In ancient times, the flowers, young shoots and bark were used for medicinal purposes either alone or in combination with other plants. Also, pregnant women ate the flowers to facilitate an easier birth.

`Akulikuli is a succulent and found all over the Pacific and even as far away as South Africa. It is salt-tolerant and found on the beach and among the shoreline rocks. It has white to magenta flowers which are attached at the base of the leaves (none on display this day). In the South Pacific, it used in salads — offering a very salty taste.

Found on sand dunes and along the drier coastline, `Akoko occurs on all the Hawai`ian islands except Lana`i and Kaho`olawe. It's scientific name, Chamaesyce degeneri, honors Dr. Otto Degener (1899 - 1988) who was an early leader in conservation — studying and collecting many of the native plants. He brought attention to the plight of the flora of the Hawai`ian islands which led to the efforts of such groups as the Nature Conservancy.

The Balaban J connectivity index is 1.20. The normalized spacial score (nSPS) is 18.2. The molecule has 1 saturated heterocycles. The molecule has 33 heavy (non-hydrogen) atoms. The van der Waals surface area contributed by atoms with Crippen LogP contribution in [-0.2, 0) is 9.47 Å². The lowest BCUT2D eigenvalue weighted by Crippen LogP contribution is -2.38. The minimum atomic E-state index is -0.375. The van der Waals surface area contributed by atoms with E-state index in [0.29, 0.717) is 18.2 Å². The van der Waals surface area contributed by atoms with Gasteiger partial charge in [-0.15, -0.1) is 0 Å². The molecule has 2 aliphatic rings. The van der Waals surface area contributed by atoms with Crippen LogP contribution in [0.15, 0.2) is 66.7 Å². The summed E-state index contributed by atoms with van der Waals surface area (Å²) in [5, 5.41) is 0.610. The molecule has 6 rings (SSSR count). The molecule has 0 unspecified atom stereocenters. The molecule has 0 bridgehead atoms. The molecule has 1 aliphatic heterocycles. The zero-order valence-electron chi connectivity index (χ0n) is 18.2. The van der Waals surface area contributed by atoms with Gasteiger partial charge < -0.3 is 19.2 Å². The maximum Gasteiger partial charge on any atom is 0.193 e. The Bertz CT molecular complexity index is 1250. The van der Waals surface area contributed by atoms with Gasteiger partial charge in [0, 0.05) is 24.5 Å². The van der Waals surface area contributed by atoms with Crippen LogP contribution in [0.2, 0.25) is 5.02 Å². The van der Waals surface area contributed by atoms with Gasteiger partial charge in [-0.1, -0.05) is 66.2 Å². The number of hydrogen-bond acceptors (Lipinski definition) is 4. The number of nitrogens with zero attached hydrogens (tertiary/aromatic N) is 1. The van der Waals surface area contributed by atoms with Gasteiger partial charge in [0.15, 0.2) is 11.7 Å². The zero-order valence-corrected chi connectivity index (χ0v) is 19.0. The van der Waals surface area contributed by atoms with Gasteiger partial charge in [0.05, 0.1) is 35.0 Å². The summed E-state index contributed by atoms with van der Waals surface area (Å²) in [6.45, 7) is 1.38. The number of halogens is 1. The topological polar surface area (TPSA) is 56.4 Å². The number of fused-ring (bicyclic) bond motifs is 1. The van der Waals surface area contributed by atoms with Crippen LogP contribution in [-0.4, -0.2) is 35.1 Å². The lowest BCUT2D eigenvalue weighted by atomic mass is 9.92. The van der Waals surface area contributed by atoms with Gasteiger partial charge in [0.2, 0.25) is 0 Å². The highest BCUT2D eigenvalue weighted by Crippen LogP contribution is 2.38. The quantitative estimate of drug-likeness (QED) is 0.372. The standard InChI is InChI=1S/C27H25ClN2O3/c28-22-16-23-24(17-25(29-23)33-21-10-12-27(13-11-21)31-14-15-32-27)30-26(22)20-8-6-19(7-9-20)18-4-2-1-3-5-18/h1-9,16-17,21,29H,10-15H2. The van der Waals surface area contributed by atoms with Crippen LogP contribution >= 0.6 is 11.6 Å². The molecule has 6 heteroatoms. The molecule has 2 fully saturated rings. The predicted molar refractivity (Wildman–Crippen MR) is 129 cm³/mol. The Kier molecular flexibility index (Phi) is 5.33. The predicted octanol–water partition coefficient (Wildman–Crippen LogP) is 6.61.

Naupaka is a bushy plant but the winds of Mo`omomi cause it to grow close to the ground. Elsewhere it can grow to 8-10 feet. Notice the "half-flowers". There is a Hawai`ian legend that explains the origin. It seems there was a Hawai`ian ali`i (chief) who had a lovely daughter who enjoyed walking along the beach near their home. On one of these walks she met a handsome young man fishing. She saw him many times in subsequent days and they fell in love — she eventually asking her father to allow them to marry. However, because the young man was a commoner, the father forbade the match.